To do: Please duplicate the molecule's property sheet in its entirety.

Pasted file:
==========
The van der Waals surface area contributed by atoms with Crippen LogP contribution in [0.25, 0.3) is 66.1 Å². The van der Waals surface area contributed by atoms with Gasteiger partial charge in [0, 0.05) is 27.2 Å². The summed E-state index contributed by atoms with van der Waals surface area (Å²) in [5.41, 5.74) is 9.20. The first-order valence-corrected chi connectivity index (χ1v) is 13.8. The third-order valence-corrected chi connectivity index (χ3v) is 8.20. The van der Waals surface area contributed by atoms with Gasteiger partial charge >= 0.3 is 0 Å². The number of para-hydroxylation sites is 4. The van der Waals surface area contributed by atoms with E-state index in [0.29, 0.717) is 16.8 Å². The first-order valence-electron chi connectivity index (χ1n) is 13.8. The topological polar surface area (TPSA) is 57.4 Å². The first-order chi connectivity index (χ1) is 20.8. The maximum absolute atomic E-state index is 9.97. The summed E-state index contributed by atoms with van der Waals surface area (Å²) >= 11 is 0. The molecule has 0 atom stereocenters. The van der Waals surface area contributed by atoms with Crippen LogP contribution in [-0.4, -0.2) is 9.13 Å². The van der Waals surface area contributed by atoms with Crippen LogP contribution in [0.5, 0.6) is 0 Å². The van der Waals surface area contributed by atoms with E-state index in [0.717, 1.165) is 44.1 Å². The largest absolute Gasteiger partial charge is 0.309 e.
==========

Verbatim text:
The van der Waals surface area contributed by atoms with Crippen LogP contribution in [0.25, 0.3) is 66.1 Å². The van der Waals surface area contributed by atoms with Gasteiger partial charge in [0, 0.05) is 27.2 Å². The summed E-state index contributed by atoms with van der Waals surface area (Å²) in [5.41, 5.74) is 9.20. The first-order valence-corrected chi connectivity index (χ1v) is 13.8. The third-order valence-corrected chi connectivity index (χ3v) is 8.20. The van der Waals surface area contributed by atoms with Gasteiger partial charge >= 0.3 is 0 Å². The number of para-hydroxylation sites is 4. The van der Waals surface area contributed by atoms with E-state index in [0.29, 0.717) is 16.8 Å². The first-order valence-electron chi connectivity index (χ1n) is 13.8. The topological polar surface area (TPSA) is 57.4 Å². The first-order chi connectivity index (χ1) is 20.8. The maximum absolute atomic E-state index is 9.97. The summed E-state index contributed by atoms with van der Waals surface area (Å²) >= 11 is 0. The molecule has 0 atom stereocenters. The van der Waals surface area contributed by atoms with Crippen LogP contribution in [-0.4, -0.2) is 9.13 Å². The van der Waals surface area contributed by atoms with Crippen LogP contribution in [0.5, 0.6) is 0 Å². The van der Waals surface area contributed by atoms with E-state index in [0.717, 1.165) is 44.1 Å². The largest absolute Gasteiger partial charge is 0.309 e.